That's right. It's not in the 20,000 guidance. That is Nationstar's existing portfolio. And yes, I think we are -- I'm hopeful, cautiously optimistic that we're going to get some third-party wins later in this quarter or early in the second quarter. And we are not only working with the GSEs but other financial institutions and other REO property owners to be their provider in selling properties. So I think we are currently working on all of that. And I think we're making progress, and we've got a few pilots going as well. And so I think we feel good about, ultimately, bringing in third-party business from a number of different folks. I think it's really -- if you step back and think about it, it is a good process for all parties because you are driving a lot of odd balls to the side and you're driving multiple businesses in these properties, which ultimately results in better execution, in our mind. And the other thing I'd say we're doing with Solutionstar -- or really with HomeSearch is starting to provide more services. We now have a functionality where if you would like to finance a property that you're looking at on the website, we can immediately transfer you to a loan officer within the Nationstar, kind of Greenlight family and provide financing for you. And we're starting to get hundreds of leads through that process. So I think there's a lot we can do there.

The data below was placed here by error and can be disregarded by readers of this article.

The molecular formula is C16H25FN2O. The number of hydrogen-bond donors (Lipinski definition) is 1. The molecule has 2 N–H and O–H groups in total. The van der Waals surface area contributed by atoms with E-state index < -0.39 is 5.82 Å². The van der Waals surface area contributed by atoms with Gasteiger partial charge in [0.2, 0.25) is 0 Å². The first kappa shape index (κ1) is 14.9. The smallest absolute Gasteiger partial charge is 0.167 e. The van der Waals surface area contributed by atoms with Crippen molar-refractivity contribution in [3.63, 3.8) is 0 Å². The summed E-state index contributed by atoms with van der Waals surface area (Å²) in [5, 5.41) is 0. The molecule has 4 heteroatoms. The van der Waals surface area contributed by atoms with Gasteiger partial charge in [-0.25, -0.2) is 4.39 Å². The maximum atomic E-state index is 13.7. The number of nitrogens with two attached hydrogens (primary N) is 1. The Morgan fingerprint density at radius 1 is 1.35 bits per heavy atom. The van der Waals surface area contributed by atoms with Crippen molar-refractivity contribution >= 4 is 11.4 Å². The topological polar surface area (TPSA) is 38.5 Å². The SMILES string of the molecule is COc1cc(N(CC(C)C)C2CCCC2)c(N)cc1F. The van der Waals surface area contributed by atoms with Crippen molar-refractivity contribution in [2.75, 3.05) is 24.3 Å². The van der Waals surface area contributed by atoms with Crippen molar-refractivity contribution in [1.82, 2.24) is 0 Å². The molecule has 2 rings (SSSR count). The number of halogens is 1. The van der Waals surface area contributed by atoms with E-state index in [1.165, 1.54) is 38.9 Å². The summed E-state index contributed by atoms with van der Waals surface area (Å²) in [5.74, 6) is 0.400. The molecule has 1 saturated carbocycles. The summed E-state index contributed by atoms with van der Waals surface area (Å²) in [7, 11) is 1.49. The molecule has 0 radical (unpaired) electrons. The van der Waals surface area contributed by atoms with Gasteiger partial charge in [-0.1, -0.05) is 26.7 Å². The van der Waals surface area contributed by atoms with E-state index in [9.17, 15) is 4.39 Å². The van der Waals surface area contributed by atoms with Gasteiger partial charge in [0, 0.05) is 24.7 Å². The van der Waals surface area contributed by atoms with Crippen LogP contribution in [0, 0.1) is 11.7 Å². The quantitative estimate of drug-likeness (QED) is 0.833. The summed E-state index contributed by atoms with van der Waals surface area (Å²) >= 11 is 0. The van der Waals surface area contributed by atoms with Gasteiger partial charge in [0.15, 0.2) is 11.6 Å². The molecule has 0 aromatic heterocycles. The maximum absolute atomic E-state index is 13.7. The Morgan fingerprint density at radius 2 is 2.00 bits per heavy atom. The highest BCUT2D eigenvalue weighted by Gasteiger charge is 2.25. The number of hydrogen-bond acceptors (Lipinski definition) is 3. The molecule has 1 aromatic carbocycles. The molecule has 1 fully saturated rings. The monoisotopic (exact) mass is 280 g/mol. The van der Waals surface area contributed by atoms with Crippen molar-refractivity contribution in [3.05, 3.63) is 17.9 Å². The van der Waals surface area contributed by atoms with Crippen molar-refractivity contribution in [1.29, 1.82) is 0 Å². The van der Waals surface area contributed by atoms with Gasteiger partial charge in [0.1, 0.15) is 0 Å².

Operator

Your next question comes from the line of Cheryl Pate representing Morgan Stanley.

Cheryl M. Pate - Morgan Stanley, Research Division

Just wondering if we could talk a little bit on the originations business and your commentary that the business has returned to profitability in the first quarter to date. Can you give us a sense of how quickly you can get to the sort of 250 to 275 basis points of expenses per loan and sort of how we should think of the ramp there over the course of 2014?

Jay Bray

Well, I think we'll get to the 250, 275 in March, which is our internal goal, and I think we're darn close to getting that. And I mean the origination -- I mean, what you experienced there, right, is you had -- you certainly had a bit of rate volatility in the third and fourth quarter, and then we had a large pipeline that we intentionally built to try to help as many new customers from a HARP standpoint. And then when the refinancing volume fell off the map, we were still left with that pipeline and still wanted to make sure that we closed out that pipeline, so we were left with a number of costs associated with that. Now we're, I would say, in the final stages of that, and we've reduced costs accordingly. We've taken out over $15 million expense in the quarter -- quarter-over-quarter already, and we had another reduction a couple of weeks ago. And so we're on that path to hit those numbers, and I think we'll be there late first, early second. But cautiously optimistic, we'll be there next month.